In Groups of Thirty
Those Fairgoers entering The
Travelers pavilion will line up in the building's "neck"
where attendants at a gate will control the flow of people into
the exhibit area. A group of not more than 30 will enter the
first floor area of the exhibit every 75-seconds. In this 60-foot
curved passageway, visitors will see a three-dimensional display
showing life under water at it existed more than a billion and
a half years ago.
The moderator at this time will
explain the slow evolution of these early sea creatures to the
point where some, after millions of years had elapsed, became
oxygen breathers and took up a new life on land. This later resulted
in the age of reptiles, followed by dinosaurs, and eventually
the arrival of the first primates some 75 million years ago.
It is at this point where visitors
are taken up an escalator to the spot where they will view the
first of 13 tableaux. This shows early man in East Africa some
million and a half years ago, where he is using the most primitive
type of stone artifact.
Once the recorded voice of the
moderator completes its explanation of the significance in man's
development shown in the first scene, viewers are guided by both
sound and light to the second stage, then the third, and so on.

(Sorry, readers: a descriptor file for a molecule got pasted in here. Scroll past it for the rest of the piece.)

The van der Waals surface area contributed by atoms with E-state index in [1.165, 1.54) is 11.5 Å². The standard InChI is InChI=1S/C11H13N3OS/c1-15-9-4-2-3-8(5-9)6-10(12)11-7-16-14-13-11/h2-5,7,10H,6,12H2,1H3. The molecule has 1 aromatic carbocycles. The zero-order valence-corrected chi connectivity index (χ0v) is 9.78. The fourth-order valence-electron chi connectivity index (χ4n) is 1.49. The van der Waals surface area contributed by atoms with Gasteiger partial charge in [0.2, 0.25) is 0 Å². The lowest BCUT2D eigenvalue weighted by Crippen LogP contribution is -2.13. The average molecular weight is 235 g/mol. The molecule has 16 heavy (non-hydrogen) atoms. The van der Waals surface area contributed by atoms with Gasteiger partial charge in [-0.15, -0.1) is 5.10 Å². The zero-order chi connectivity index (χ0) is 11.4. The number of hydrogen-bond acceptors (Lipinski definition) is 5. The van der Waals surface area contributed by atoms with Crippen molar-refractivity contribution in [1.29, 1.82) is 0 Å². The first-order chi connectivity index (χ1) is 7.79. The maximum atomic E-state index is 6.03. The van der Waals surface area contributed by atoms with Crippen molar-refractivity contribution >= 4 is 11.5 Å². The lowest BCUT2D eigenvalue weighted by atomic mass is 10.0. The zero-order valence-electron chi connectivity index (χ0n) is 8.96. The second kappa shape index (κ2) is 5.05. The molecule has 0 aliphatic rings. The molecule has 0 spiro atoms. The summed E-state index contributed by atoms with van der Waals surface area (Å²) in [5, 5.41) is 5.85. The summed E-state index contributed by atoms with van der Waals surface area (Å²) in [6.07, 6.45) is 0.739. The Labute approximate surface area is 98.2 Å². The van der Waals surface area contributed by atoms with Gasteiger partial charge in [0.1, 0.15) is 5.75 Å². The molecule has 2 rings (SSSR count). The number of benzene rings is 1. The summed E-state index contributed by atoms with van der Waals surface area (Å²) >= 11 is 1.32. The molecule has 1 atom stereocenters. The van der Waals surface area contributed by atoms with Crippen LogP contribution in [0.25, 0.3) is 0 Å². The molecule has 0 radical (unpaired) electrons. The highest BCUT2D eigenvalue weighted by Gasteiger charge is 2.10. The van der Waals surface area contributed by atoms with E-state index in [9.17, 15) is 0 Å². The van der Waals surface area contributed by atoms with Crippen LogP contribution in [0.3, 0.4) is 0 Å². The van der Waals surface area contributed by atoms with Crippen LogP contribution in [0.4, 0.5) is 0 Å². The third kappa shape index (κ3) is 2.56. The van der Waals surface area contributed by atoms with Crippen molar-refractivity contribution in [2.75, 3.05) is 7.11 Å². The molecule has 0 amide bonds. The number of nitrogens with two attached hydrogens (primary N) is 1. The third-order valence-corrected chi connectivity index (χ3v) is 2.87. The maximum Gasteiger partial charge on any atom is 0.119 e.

Each diorama contains life-sized models of men and animals, and
each is constructed so as to give viewers the feeling they are
actually a part of the scene.
Exhibit Requires Half Hour
Each stage area has its own individual
lighting and sound control, with a master control for the over-all
sequence. The exhibit is designed so that about 30 seconds are
allowed for movement from one stage to the next. Something less
than a half hour will be required to see the entire exhibit.
As visitor descends by escalator
from the second floor exhibit area, the moderator points out
that dangers and hazards have been part of man's life from the
very beginning, and that while man tries to live in safety, he
must recognize that the future is never certain nor free from
At this point visitors are told
of the Company's 100th anniversary and made aware of the role
it has played in helping Americans over the past century to overcome
dangers of all types. They are then invited to join those who
are already being protected under The Travelers umbrella of insurance